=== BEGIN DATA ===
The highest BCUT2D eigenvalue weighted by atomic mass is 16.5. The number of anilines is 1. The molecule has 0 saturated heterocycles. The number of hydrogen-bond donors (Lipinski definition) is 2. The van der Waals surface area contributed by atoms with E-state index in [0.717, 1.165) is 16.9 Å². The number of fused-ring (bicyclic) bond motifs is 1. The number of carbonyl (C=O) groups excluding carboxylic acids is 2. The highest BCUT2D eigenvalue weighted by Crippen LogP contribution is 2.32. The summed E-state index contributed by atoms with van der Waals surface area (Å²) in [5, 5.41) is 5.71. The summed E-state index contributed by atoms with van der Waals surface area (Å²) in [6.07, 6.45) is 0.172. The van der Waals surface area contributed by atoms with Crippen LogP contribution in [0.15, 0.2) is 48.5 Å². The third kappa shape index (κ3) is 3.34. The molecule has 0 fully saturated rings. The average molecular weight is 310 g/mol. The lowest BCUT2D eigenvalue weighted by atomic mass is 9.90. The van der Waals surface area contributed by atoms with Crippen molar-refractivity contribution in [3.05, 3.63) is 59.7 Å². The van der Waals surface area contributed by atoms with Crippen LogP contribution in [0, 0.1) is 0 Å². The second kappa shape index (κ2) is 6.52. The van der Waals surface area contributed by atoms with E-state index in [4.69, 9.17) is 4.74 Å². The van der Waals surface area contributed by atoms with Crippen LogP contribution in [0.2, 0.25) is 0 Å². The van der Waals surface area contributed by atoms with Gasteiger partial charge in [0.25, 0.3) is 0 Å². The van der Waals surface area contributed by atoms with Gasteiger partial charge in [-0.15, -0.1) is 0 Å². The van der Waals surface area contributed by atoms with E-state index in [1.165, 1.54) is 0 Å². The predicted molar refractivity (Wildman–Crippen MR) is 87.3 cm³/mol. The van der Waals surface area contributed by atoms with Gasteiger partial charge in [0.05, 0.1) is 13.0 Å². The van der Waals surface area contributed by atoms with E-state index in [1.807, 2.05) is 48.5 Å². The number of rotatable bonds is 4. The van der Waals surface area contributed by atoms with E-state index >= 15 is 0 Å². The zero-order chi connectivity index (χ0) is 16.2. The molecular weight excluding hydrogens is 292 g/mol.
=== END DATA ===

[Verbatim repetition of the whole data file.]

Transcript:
The highest BCUT2D eigenvalue weighted by atomic mass is 16.5. The number of anilines is 1. The molecule has 0 saturated heterocycles. The number of hydrogen-bond donors (Lipinski definition) is 2. The van der Waals surface area contributed by atoms with E-state index in [0.717, 1.165) is 16.9 Å². The number of fused-ring (bicyclic) bond motifs is 1. The number of carbonyl (C=O) groups excluding carboxylic acids is 2. The highest BCUT2D eigenvalue weighted by Crippen LogP contribution is 2.32. The summed E-state index contributed by atoms with van der Waals surface area (Å²) in [5, 5.41) is 5.71. The summed E-state index contributed by atoms with van der Waals surface area (Å²) in [6.07, 6.45) is 0.172. The van der Waals surface area contributed by atoms with Crippen LogP contribution in [0.15, 0.2) is 48.5 Å². The third kappa shape index (κ3) is 3.34. The molecule has 0 fully saturated rings. The average molecular weight is 310 g/mol. The lowest BCUT2D eigenvalue weighted by atomic mass is 9.90. The van der Waals surface area contributed by atoms with Crippen molar-refractivity contribution in [3.05, 3.63) is 59.7 Å². The van der Waals surface area contributed by atoms with Crippen LogP contribution in [0, 0.1) is 0 Å². The second kappa shape index (κ2) is 6.52. The van der Waals surface area contributed by atoms with E-state index in [4.69, 9.17) is 4.74 Å². The van der Waals surface area contributed by atoms with Crippen LogP contribution in [0.2, 0.25) is 0 Å². The van der Waals surface area contributed by atoms with Gasteiger partial charge in [0.25, 0.3) is 0 Å². The van der Waals surface area contributed by atoms with Gasteiger partial charge in [-0.15, -0.1) is 0 Å². The van der Waals surface area contributed by atoms with E-state index in [1.165, 1.54) is 0 Å². The predicted molar refractivity (Wildman–Crippen MR) is 87.3 cm³/mol. The van der Waals surface area contributed by atoms with Gasteiger partial charge in [0.05, 0.1) is 13.0 Å². The van der Waals surface area contributed by atoms with E-state index in [1.807, 2.05) is 48.5 Å². The number of rotatable bonds is 4. The van der Waals surface area contributed by atoms with E-state index >= 15 is 0 Å². The zero-order chi connectivity index (χ0) is 16.2. The molecular weight excluding hydrogens is 292 g/mol.